Sic transit gloria something … last year in the 2008 election, team Obama was getting heady about the states they could win. Ohio and the North-East, the usual battle grounds, they already counted in their column.

They were pretty sure about the “new west” — Colorado, New Mexico and Nevada.

They were quietly confident they could get the top of the South — Virginia and North Carolina.

After that they started to get a little dreamy. Montana, a weird mix of ranchers, survivalists and old hippies, had gone for Clinton. Could it be got again? North Dakota looked possible. And they were even getting jiggy with Arizona, just to get up McCain’s tailpipe.

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Now? Now they’re drawing the line at New Jersey?

New Jersey? Yep, the small number of governor and House races coming up for a vote this November means that everything in play — and that every race is being taken as a test of Obama.

That isn’t good news for The One. In Virginia, the Democrats look gone to Republican challenger “Bob” McDonnell, a one-time hardcore social conservative, who has presented himself as a more moderate figure, focused on local issues.

He’s currently leading by 12-15%, after years of Democrat governors, two Democrat senators and a vote for Obama. The Obama win was unusual, and different groups of people vote in state and Presidential races, so it can be written off.

New Jersey is a tougher call, even though there are local issues here, too — the arrest of swathes of Democrat officials recently on corruption charges, incumbent governor Jon Corazine’s former career as a Goldman Sachs financier. And though the state returns few Republican congresspeople, it often has Republican governors.

But this is Jersey man. It’s effectively one big suburban industrial area, sprawled to from Philly below and New York above. Though its previous Democrat set new scandal standards by leaving his wife for a man, and though Corzine was a Clinton man, it’s the heartland of the Democrat pushback.

Obama has been pumping the New Jersey cause hard, visiting it the same way he might the Middle East — incomprehensible gangs of gangsters at each others throats on a benighted strip of land, but you’ve got to pretend you care.

Currently, the NJ polls are neck-and-neck, with the prospect of a recount if it’s anywhere close, given that the state is run by rival mafias. Observers will be provided by the Karzai government.

The other race that’s captured attention is New York state’s 23rd congressional district. This has been the occasion for a takeover of the party by the ultra-right “teabag/teaparty” movement, depending on your politics.

Since New York state has Democrat and Republican parties, and an overlay of state-specific Liberal and Conservative parties, local politics gets confusing.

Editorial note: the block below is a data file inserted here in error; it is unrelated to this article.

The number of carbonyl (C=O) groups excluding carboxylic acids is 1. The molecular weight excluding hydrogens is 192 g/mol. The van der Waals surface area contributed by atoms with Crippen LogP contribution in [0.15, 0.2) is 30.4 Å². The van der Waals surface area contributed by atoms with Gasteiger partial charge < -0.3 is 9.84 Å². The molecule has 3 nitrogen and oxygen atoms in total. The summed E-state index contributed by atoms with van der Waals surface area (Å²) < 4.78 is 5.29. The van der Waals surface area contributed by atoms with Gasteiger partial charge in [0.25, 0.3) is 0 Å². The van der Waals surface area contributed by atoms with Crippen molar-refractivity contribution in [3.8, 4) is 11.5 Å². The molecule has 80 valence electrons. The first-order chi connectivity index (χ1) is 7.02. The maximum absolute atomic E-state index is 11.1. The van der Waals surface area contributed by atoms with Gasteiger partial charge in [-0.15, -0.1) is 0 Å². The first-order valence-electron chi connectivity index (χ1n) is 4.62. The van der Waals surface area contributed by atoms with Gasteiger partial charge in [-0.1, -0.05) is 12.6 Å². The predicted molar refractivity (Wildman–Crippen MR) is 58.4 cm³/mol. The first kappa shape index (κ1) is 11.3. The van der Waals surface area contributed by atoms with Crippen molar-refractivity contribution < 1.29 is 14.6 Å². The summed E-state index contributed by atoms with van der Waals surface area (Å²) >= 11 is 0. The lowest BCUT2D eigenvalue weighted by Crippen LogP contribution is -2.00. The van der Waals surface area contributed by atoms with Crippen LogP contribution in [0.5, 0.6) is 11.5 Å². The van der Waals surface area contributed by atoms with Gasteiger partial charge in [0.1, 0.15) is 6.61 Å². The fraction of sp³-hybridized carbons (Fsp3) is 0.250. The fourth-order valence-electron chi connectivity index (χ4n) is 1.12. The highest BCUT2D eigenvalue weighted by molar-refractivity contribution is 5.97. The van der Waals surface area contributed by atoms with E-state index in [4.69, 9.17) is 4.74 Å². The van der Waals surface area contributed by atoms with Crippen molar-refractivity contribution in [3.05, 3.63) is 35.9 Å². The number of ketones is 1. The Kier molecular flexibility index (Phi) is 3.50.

The New York 23rd suggests that whatever gains the Republican party may make from the governor’s races, it is still tormented by the split between its moderate and insane wings.

New York state — even upstate rural New York — is no place for a socially conservative Republican, but the party is so weak there that the crazies can take over without much trouble.

That’s particularly bad when the GOP is trying to rebuild itself in New England, an area where it has not one single representative, from Connecticut up to the Maine-Canada border, and taking in Massachusetts along the way.

The only way a state such as New York or Pennsylvania can come into play again for the Republicans — which they needs to be if the party is not to be confined to a desperate struggle in Ohio every four years is if the party’s values are recomposed to a degree, and its public face a moderate one.

Even Bob McDonnell in Virginia — whose earlier positions included the continued criminalisation of homosexuality, and objecting to a supreme court overturning of state bans on contraceptive use among married people — has managed to refocus his image, and separate himself from his earlier hard right politics.

As realclearpolitics notes, these out-of-cycle races are no predictor of anything much. Reagan lost in the ’80s before storming to bestest result ever. And so on.

So it won’t matter. But it will.

Dang, it’s a long way from North Dakota.

As a Crikey subscriber and someone who began working as a journalist in 1957, I am passionate about the importance of independent media like Crikey. I met a lot of Australians from many walks of life during my career and did my best to share their stories honestly and fairly with their fellow citizens.

And I never forgot how important it is to hold politicians to account. Crikey does that – something that is more important now than ever before in Australia.

Liz
North Stradbroke Island, QLD

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